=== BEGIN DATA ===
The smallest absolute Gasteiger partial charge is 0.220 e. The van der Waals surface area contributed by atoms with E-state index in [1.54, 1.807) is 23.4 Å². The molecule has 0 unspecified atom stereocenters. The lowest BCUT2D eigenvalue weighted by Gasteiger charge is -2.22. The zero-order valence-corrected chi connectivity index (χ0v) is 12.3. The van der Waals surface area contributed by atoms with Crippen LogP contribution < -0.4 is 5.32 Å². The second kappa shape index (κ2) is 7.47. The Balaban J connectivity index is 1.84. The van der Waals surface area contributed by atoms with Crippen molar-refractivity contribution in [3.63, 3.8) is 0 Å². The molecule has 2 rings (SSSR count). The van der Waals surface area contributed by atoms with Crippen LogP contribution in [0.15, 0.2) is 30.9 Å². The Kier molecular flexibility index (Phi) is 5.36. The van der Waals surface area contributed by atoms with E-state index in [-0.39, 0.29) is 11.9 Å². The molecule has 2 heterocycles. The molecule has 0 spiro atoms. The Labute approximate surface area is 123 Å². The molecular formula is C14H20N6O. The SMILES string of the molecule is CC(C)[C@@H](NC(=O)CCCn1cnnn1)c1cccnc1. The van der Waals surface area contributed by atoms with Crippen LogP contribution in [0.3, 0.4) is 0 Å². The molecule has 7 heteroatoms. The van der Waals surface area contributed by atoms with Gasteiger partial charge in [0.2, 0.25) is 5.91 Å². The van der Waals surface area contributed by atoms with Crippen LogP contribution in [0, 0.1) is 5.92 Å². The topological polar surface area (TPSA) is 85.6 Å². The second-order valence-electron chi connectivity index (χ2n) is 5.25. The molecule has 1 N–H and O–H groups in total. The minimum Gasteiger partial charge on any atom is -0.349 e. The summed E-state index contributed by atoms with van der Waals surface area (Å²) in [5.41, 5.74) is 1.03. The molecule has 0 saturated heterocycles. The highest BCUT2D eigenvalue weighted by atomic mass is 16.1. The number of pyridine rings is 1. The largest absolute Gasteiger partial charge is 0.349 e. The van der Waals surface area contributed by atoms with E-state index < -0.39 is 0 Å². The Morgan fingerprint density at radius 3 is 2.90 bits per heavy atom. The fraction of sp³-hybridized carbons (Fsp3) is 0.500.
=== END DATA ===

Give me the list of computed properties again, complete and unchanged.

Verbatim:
The smallest absolute Gasteiger partial charge is 0.220 e. The van der Waals surface area contributed by atoms with E-state index in [1.54, 1.807) is 23.4 Å². The molecule has 0 unspecified atom stereocenters. The lowest BCUT2D eigenvalue weighted by Gasteiger charge is -2.22. The zero-order valence-corrected chi connectivity index (χ0v) is 12.3. The van der Waals surface area contributed by atoms with Crippen LogP contribution < -0.4 is 5.32 Å². The second kappa shape index (κ2) is 7.47. The Balaban J connectivity index is 1.84. The van der Waals surface area contributed by atoms with Crippen molar-refractivity contribution in [3.63, 3.8) is 0 Å². The molecule has 2 rings (SSSR count). The van der Waals surface area contributed by atoms with Crippen LogP contribution in [0.15, 0.2) is 30.9 Å². The Kier molecular flexibility index (Phi) is 5.36. The van der Waals surface area contributed by atoms with E-state index in [-0.39, 0.29) is 11.9 Å². The molecule has 2 heterocycles. The molecule has 0 spiro atoms. The Labute approximate surface area is 123 Å². The molecular formula is C14H20N6O. The SMILES string of the molecule is CC(C)[C@@H](NC(=O)CCCn1cnnn1)c1cccnc1. The van der Waals surface area contributed by atoms with Crippen LogP contribution in [0.3, 0.4) is 0 Å². The molecule has 7 heteroatoms. The van der Waals surface area contributed by atoms with Gasteiger partial charge in [0.2, 0.25) is 5.91 Å². The van der Waals surface area contributed by atoms with Crippen LogP contribution in [0, 0.1) is 5.92 Å². The topological polar surface area (TPSA) is 85.6 Å². The second-order valence-electron chi connectivity index (χ2n) is 5.25. The molecule has 1 N–H and O–H groups in total. The minimum Gasteiger partial charge on any atom is -0.349 e. The summed E-state index contributed by atoms with van der Waals surface area (Å²) in [5.41, 5.74) is 1.03. The molecule has 0 saturated heterocycles. The highest BCUT2D eigenvalue weighted by atomic mass is 16.1. The number of pyridine rings is 1. The largest absolute Gasteiger partial charge is 0.349 e. The van der Waals surface area contributed by atoms with E-state index < -0.39 is 0 Å². The Morgan fingerprint density at radius 3 is 2.90 bits per heavy atom. The fraction of sp³-hybridized carbons (Fsp3) is 0.500.